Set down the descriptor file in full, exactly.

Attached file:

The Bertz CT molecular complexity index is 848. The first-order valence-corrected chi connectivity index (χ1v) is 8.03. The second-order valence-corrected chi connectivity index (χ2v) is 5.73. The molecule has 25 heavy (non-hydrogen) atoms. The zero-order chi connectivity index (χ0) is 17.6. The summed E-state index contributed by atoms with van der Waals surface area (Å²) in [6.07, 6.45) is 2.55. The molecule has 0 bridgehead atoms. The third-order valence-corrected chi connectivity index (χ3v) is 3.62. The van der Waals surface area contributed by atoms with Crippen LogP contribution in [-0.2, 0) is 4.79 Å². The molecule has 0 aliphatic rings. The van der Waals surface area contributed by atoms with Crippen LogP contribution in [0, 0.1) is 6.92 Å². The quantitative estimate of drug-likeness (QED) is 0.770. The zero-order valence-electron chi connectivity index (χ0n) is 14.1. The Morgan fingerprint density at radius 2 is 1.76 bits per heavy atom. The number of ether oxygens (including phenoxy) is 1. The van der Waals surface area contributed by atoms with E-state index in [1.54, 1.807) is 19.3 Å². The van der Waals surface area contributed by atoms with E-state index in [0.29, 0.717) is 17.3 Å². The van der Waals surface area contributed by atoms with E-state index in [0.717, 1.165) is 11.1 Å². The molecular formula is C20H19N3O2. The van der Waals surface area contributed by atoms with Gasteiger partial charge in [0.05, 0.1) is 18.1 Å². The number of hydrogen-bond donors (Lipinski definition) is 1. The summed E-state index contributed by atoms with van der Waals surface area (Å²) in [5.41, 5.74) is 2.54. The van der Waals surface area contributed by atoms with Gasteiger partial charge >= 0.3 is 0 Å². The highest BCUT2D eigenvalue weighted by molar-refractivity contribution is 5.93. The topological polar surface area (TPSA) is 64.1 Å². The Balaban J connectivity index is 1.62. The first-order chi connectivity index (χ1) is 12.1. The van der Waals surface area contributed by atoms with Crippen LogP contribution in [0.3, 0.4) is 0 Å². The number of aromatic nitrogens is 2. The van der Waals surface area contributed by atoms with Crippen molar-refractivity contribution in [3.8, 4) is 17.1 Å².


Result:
The Bertz CT molecular complexity index is 848. The first-order valence-corrected chi connectivity index (χ1v) is 8.03. The second-order valence-corrected chi connectivity index (χ2v) is 5.73. The molecule has 25 heavy (non-hydrogen) atoms. The zero-order chi connectivity index (χ0) is 17.6. The summed E-state index contributed by atoms with van der Waals surface area (Å²) in [6.07, 6.45) is 2.55. The molecule has 0 bridgehead atoms. The third-order valence-corrected chi connectivity index (χ3v) is 3.62. The van der Waals surface area contributed by atoms with Crippen LogP contribution in [-0.2, 0) is 4.79 Å². The molecule has 0 aliphatic rings. The van der Waals surface area contributed by atoms with Crippen LogP contribution in [0, 0.1) is 6.92 Å². The quantitative estimate of drug-likeness (QED) is 0.770. The zero-order valence-electron chi connectivity index (χ0n) is 14.1. The Morgan fingerprint density at radius 2 is 1.76 bits per heavy atom. The number of ether oxygens (including phenoxy) is 1. The van der Waals surface area contributed by atoms with E-state index in [1.54, 1.807) is 19.3 Å². The van der Waals surface area contributed by atoms with E-state index in [0.29, 0.717) is 17.3 Å². The van der Waals surface area contributed by atoms with E-state index in [0.717, 1.165) is 11.1 Å². The molecular formula is C20H19N3O2. The van der Waals surface area contributed by atoms with Gasteiger partial charge in [0.05, 0.1) is 18.1 Å². The number of hydrogen-bond donors (Lipinski definition) is 1. The summed E-state index contributed by atoms with van der Waals surface area (Å²) in [5.41, 5.74) is 2.54. The van der Waals surface area contributed by atoms with Gasteiger partial charge >= 0.3 is 0 Å². The highest BCUT2D eigenvalue weighted by molar-refractivity contribution is 5.93. The topological polar surface area (TPSA) is 64.1 Å². The Balaban J connectivity index is 1.62. The first-order chi connectivity index (χ1) is 12.1. The van der Waals surface area contributed by atoms with Crippen LogP contribution in [0.3, 0.4) is 0 Å². The number of aromatic nitrogens is 2. The van der Waals surface area contributed by atoms with Crippen molar-refractivity contribution in [3.8, 4) is 17.1 Å².